To her surprise, April has found that she no longer craves sugar. Her husband, on the other hand, has a sweet tooth. But he has diabetes and has to watch what he eats. April has always loved to bake and try new recipes. She doesn’t want to let that go, so she sets out to find ways to make recipes healthier. Not afraid to experiment, April starts substituting ingredients in well tested recipes…using agave nectar instead of corn syrup in some, sugar free puddings instead of regular pudding, along with low fat alternatives. Instead of keeping all of these concoctions, though, those that are successful find their way to neighbors, family and friends. Cherished family pet, golden retriever Roxy, gets to sample some of those that aren’t a total success.
December 2012 to February 2013
“I like the active person I’ve become. I want to get out of bed in the morning. ”
Down 75 pounds, April is getting ready for the holidays.With the extra energy she has, she enjoys playing with the grandchildren and doesn’t need any help getting up off the floor afterwards.
April is even comfortable moving furniture around the house. One of her big moves is relocating her sewing room to the basement. She figures going up and down the stairs is good exercise. Sewing is something she really enjoys - from making purses that she gives as gifts and sells in consignment shops, to making wedding and prom dresses. She used to make teddy bears and dolls. She loves doing creative things with her hands.
Good with her newfound eating habits, April finds she isn’t tempted by all the holiday goodies. When tempted, she puts on her tightest pair of pants, laughs and decides she doesn’t need those extra calories. She continues to experiment with making recipes healthier and comes up with a good cranberry relish.
There is one issue that does get her down. Several years ago, April broke her ankle. It took a long time to heal and she still has to be careful with her exercise. Much to her chagrin, April injured that ankle again with a bad sprain. She is told she has to stay off the ankle and has to curb her exercise. She realizes she needs to take it easy and to let herself heal. Between the winter weather and being sidelined from exercise, she finds herself depressed. It’s hard…she likes the new active person she’s become. She bides her time while she is healing and looks forward to spring.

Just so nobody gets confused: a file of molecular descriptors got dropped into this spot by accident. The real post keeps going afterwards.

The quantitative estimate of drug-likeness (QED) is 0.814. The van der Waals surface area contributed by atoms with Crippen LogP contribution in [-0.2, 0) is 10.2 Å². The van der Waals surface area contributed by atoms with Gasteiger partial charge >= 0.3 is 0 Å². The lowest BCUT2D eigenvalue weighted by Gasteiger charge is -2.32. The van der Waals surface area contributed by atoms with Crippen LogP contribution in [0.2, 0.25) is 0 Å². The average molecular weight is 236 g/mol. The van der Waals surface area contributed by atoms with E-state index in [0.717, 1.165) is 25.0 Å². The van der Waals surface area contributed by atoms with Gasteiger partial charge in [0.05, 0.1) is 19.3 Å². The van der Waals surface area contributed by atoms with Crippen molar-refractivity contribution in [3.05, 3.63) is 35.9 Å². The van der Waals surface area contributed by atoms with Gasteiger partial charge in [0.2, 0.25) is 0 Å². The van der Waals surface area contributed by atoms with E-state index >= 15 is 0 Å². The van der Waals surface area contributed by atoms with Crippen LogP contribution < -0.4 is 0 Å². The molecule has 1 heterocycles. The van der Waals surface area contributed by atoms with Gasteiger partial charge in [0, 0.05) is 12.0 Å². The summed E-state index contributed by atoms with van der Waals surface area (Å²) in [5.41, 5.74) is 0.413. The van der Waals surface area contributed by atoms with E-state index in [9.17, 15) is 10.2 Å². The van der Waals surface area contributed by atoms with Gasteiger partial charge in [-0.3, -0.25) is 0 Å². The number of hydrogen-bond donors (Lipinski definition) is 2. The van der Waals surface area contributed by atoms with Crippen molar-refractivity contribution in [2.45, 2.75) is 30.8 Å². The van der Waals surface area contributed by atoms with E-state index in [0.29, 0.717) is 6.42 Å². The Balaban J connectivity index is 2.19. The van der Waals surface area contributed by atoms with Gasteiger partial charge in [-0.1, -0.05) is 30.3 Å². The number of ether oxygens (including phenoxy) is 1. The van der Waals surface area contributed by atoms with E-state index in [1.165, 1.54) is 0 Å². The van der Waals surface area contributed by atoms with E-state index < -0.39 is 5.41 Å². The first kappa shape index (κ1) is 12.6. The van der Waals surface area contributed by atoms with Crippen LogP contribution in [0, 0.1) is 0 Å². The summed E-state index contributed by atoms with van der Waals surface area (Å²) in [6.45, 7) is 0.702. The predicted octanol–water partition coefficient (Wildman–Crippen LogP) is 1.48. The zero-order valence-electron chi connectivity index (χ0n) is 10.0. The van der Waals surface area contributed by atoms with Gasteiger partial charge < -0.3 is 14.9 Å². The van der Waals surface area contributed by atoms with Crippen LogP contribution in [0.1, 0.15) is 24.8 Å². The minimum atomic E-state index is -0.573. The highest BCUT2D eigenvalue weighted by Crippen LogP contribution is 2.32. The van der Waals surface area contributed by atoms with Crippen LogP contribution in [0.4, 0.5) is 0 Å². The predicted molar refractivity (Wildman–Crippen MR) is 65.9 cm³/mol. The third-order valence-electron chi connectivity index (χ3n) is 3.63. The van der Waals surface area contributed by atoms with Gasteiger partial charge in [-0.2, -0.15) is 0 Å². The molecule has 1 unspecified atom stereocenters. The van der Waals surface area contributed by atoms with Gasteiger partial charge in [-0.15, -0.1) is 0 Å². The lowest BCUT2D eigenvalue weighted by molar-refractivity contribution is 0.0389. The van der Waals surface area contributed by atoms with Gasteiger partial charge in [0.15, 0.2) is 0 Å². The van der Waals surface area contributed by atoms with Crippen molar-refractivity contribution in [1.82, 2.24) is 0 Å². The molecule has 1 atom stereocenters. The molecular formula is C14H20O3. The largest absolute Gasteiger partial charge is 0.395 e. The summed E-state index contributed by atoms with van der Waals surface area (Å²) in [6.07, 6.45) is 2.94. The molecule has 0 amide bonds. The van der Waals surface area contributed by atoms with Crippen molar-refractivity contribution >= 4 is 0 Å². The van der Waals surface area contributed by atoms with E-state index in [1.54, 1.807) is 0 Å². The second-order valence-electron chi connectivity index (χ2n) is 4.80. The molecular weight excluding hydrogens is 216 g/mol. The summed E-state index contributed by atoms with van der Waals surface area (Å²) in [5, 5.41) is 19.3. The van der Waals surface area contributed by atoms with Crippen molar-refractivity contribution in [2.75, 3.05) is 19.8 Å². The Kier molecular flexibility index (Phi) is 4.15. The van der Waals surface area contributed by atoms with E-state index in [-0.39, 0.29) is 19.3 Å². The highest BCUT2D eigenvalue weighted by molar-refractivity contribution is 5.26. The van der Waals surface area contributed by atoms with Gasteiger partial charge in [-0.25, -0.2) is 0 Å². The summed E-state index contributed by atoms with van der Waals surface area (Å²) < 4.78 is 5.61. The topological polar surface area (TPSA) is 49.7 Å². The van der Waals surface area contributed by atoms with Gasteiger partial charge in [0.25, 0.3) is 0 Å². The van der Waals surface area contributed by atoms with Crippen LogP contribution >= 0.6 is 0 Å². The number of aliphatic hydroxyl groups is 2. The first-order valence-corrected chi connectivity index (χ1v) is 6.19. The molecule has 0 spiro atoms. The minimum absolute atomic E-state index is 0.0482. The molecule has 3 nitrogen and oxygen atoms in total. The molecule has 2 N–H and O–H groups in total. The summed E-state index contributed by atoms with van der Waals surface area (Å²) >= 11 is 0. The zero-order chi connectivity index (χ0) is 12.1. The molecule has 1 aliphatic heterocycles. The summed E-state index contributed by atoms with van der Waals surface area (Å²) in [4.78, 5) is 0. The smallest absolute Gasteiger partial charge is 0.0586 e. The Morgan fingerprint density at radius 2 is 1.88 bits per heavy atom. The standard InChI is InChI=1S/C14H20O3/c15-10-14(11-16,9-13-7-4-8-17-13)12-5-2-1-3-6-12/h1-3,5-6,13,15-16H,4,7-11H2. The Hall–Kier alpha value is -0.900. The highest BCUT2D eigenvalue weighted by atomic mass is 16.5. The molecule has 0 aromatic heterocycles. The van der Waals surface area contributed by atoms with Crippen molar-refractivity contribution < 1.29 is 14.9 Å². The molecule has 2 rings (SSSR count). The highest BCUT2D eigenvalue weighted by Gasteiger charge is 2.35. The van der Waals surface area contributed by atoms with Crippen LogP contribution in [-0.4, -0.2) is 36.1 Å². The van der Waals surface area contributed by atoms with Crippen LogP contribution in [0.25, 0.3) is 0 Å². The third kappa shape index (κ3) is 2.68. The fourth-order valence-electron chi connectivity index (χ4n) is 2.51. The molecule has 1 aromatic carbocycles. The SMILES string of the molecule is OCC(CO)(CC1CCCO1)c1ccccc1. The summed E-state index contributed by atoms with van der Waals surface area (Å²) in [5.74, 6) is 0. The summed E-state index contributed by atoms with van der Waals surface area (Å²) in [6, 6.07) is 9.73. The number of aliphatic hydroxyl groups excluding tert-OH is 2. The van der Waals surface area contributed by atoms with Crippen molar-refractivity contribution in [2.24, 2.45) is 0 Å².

“This is how you get to a new you. The new me is a happy me, a happy person. I used to wear dark colors. Now I wear bright colors. Color is a good thing…kind of ‘out there’ like me.”
It’s been a year since surgery and April is doing well. She’s off blood pressure meds completely and feeling great. Tired of winter, she decides to travel to Oklahoma to see her daughter and grandson. As she makes plans she recalls a trip to Florida several years earlier, remembering how mortified she was with needing to ask for a seatbelt extension and she didn’t fit into some of the theme park rides. For the first time ever, April gets on a plane by herself. Unlike that trip to Florida, this time she doesn’t have to worry about fitting into the seat and there’s no reason for a seatbelt extension. It’s a pleasant trip. The weather there is nice, in the high 60s and she enjoys daily walks around her daughter’s six acres.
Back home just in time for Easter, April
is anxious for winter to be gone and
spring to arrive. While she is waiting
for better weather, she starts baking –
making sugar cookies for her
grandchildren and for three special kids
who consider her their Michigan
grandmother. They are Dr. Nunnally’s
three children. She also makes a creamy
and luscious crème puff dessert for the
adults. Because it’s been made with
healthy ingredients, both she and her
husband can enjoy a little of it and
it’s perfect for others for the holiday.
“Since surgery, I simply can’t sit still.”
April has so much more energy than she expected. She has kept very busy this summer between her garden, mowing the lawn and swimming. She is very excited about her garden of cucumbers, strawberries, tomatoes, peppers and much more. She is even using the push mower, and to her surprise, she likes it!
She has been cleaning house like a
“crazy lady”. She finds that bending at
the waist to wipe cabinets and walls is
so much easier now that there is less of
her. She even stripped the bathroom
wallpaper, sanded and re-papered,
something she never would have done
17 months post-op